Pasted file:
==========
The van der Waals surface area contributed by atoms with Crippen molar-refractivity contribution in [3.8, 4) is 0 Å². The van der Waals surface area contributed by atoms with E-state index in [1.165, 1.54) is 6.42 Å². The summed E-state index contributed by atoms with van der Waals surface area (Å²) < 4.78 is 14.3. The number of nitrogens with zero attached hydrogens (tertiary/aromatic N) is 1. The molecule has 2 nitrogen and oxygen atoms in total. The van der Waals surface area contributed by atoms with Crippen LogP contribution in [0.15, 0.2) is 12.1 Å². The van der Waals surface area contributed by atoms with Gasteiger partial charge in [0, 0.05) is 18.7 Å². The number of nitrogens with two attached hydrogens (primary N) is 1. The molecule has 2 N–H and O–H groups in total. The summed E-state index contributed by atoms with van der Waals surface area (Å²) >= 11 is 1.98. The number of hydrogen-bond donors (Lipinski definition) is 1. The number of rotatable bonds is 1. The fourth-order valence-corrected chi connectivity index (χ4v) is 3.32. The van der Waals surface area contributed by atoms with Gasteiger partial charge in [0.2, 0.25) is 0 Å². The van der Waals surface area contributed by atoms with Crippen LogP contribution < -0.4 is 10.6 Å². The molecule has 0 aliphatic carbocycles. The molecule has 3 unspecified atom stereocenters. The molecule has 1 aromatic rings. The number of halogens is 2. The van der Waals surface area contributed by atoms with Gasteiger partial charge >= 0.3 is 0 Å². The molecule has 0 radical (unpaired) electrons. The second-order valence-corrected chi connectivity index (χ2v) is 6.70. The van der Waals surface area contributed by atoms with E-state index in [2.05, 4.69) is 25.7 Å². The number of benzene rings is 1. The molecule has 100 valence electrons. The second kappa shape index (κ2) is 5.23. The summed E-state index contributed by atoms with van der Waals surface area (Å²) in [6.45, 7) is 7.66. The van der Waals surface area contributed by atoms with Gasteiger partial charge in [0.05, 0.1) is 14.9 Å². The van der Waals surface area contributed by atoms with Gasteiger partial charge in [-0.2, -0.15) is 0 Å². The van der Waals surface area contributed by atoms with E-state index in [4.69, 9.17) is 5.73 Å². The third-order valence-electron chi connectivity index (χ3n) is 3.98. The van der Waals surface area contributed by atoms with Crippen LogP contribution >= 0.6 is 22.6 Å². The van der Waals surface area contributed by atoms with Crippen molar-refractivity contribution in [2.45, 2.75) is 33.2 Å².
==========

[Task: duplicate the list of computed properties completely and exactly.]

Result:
The van der Waals surface area contributed by atoms with Crippen molar-refractivity contribution in [3.8, 4) is 0 Å². The van der Waals surface area contributed by atoms with E-state index in [1.165, 1.54) is 6.42 Å². The summed E-state index contributed by atoms with van der Waals surface area (Å²) < 4.78 is 14.3. The number of nitrogens with zero attached hydrogens (tertiary/aromatic N) is 1. The molecule has 2 nitrogen and oxygen atoms in total. The van der Waals surface area contributed by atoms with Crippen LogP contribution in [0.15, 0.2) is 12.1 Å². The van der Waals surface area contributed by atoms with Gasteiger partial charge in [0, 0.05) is 18.7 Å². The number of nitrogens with two attached hydrogens (primary N) is 1. The molecule has 2 N–H and O–H groups in total. The summed E-state index contributed by atoms with van der Waals surface area (Å²) >= 11 is 1.98. The number of hydrogen-bond donors (Lipinski definition) is 1. The number of rotatable bonds is 1. The fourth-order valence-corrected chi connectivity index (χ4v) is 3.32. The van der Waals surface area contributed by atoms with Gasteiger partial charge in [0.2, 0.25) is 0 Å². The van der Waals surface area contributed by atoms with Crippen LogP contribution < -0.4 is 10.6 Å². The molecule has 0 aliphatic carbocycles. The molecule has 3 unspecified atom stereocenters. The molecule has 1 aromatic rings. The number of halogens is 2. The van der Waals surface area contributed by atoms with Gasteiger partial charge >= 0.3 is 0 Å². The molecule has 0 radical (unpaired) electrons. The second-order valence-corrected chi connectivity index (χ2v) is 6.70. The van der Waals surface area contributed by atoms with E-state index in [2.05, 4.69) is 25.7 Å². The number of benzene rings is 1. The molecule has 100 valence electrons. The second kappa shape index (κ2) is 5.23. The summed E-state index contributed by atoms with van der Waals surface area (Å²) in [6.45, 7) is 7.66. The van der Waals surface area contributed by atoms with Gasteiger partial charge in [0.05, 0.1) is 14.9 Å². The van der Waals surface area contributed by atoms with Gasteiger partial charge in [-0.2, -0.15) is 0 Å². The van der Waals surface area contributed by atoms with E-state index in [4.69, 9.17) is 5.73 Å². The third-order valence-electron chi connectivity index (χ3n) is 3.98. The van der Waals surface area contributed by atoms with Crippen LogP contribution >= 0.6 is 22.6 Å². The van der Waals surface area contributed by atoms with Crippen molar-refractivity contribution in [2.45, 2.75) is 33.2 Å².